“Harry? Go easy on her. She’s had a rough time.”

“I will.”

He walked away from where he’d seen Evelyn, make a few unpredictable turns then doubled back to her room, then he sat and leaned against her door. He only had to wait a few minutes…

“Well, well, as I live and breathe,” she said as she walked up to him, “it’s Archie Bunker.”

He stood, got out of the way so she could open the door to her cabin. “I’d like to talk to you, if you have some time.”

“In here, or have you had dinner?”

“Evelyn, I’d say you already know the answer to that.”

“What do you mean?”

“You’re not very good at following people.”

“Oh,” she said, her voice suddenly flat, now kind of frail.

“Let’s talk in your room for a little bit, then go get some chow.”

“Okay.” She opened the door and he followed her inside, but her steps were tentative, almost unsteady. “So, what do you want to talk about.”


She looked away, resigned, but he tracked her eyes in a mirror atop one of the cabinets in the little room. “Well, go ahead. Let the inquisition begin.”

He looked at her, not quite sure how he felt about what she’d done today but acutely aware that for the past hour or so he’d felt an overwhelming need to protect her. To be there for her. What, he wondered, was the best way to accomplish that right now? 

“We seem to be having a hard time talking to one another,” he started. “Do you have any idea why?”

“Probably because you don’t trust me anymore.”

He shrugged. “What about you? Do you trust me?”

She turned and looked at him. “Yes.”

“Good,” he said as he held out his hand. “Let’s take a walk.”

She took his hand, let him guide her out of the room and then out onto the promenade. 

“Your skin feels good to me,” he said, gently squeezing her hand.

“This feels right to me, Harry. You feel so right.”

“We can’t get anywhere tearing each other apart,” he said, thinking of John Blackthorne and Mariko-San in Shōgun, trying to see his way through the maze ahead, “but what I want to know is where you’d like this to go.”

“You and me?”

“Yup. You and me.”

“I’d like us to start again – from where we left off.”

“So, what do we do about the whole trust thing?”

“What do you mean?” she asked.

“You said you think I don’t trust you anymore. Where does that leave us? Where do we go from here?”

“There’s got to be some way for you to trust me again.”

He nodded. “Its been my experience that trust is earned over time. What about you? Does that sound right?”

She nodded.

“Okay, so we start over from right here. We start by earning each other’s trust – one day at a time. And we take the pressure off, okay? We decide to go where this takes us, with no pressure. Sound okay to you?”

She nodded, but he felt some kind of hesitation holding her back. “Why are you doing this, Harry?”

“Oh, it’s simple, really, but ask me after you finish reading Shōgun.”

“How’d you know I was reading that?”

“I was passing the store the other day and saw you in there buying it.”

“You cops notice everything, don’t you?”

“Absolutely everything. It annoys the hell out of people, too.”

“So, you’ve got to be hungry by now,” she said. “Buffet or sit-down?”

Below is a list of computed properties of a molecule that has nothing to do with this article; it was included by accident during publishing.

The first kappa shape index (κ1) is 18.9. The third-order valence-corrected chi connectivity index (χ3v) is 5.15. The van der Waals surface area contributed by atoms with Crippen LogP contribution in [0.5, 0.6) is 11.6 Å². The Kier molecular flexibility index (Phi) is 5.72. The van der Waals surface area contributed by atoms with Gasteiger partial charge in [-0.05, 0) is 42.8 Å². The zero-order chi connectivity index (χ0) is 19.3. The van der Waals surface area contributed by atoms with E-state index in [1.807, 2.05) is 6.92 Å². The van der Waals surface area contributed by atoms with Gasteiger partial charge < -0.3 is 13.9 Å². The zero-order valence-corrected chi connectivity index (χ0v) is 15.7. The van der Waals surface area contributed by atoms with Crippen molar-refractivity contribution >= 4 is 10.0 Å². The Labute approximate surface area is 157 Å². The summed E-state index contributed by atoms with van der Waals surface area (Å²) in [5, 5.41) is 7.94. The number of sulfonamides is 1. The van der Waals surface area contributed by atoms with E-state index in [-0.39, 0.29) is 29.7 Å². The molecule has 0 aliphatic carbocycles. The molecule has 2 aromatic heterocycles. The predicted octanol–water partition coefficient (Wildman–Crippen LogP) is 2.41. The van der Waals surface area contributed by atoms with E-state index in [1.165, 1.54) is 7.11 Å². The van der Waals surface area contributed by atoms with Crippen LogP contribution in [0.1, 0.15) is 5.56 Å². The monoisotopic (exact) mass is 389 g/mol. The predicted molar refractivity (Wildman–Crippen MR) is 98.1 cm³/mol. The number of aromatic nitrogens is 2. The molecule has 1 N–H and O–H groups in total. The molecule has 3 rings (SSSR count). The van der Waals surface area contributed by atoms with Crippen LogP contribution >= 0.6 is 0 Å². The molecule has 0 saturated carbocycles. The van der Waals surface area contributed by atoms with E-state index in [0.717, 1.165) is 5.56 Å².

“You know, I saw some of those big king crab legs on the buffet. Wanna give those a try?”

He turned, saw his father in the distance looking their way – and then his old man shot him a ‘thumb’s up’ and smiled. Harry smiled and waved, then she took his hand and pulled him back into the present.


He continued to visit his father every day, usually after lunch when Captain Callahan spent a few hours away from the bridge. They talked about the house in Potrero more than anything else, about what needed to be done to keep it in tip-top shape, and Lloyd spoke wistfully about retirement and soon having the time to keep up with all the work the old place needed.

“My too,” Harry said.

“You’re too young for this bullshit, Harry. You’ll need to find something else to do or you’ll go nuts.”

“I figured as much. You ever see that film The New Centurions?”

“That the one with George C Scott?”


“Case in point, Harry. Cops have so much of their emotional lives invested in their work that when retirement comes there’s nothing left…just this huge void. There’s no purpose left in a life that’s been completely focused on such a clear mission. Retirement becomes a vacuum that sucks whatever life is left…”



“Are you sure you’re talking about cops?”

“What do you mean?”

“Sounds kind of like you’re talking about sea-captains, too.”

Lloyd laughed a little. “I guess it does, but you know what? I’ve been collecting these kits, big ship models. Old sailing ships, mostly, all wood, right down to the planking on the hulls. I’ve been thinking about it for years…”

“Building models? What brought that on?”

“Odd thing, that. You just finished that Clavell book, didn’t you? Shōgun, right?”

“Yeah. Really fascinating stuff…”

“Well, what got me on to the modeling thing was a book. Well, ten so far. Have you heard of Patrick O’Brian?”

Harry shook his head. 

“Pity. You should give them a look.”

“Did you say ten? As in ten books?”

“Yes, So far. The series takes place in the late Napoleonic era, the Royal Navy versus French naval forces, very detailed, quite fascinating. I just finished the tenth one, The Far Side of the World; the eleventh book is out but I haven’t got ‘round to it just yet.”

“Worth reading, then?”

“I’d say if you have any interest in the period, or the subject matter, you’ll find them brilliant…yet I’ve heard that literature professors are taking them up for use in class. Very highly regarded, son. Anyway, they’re on the bookshelf in the living room, so help yourself next time you drop by.”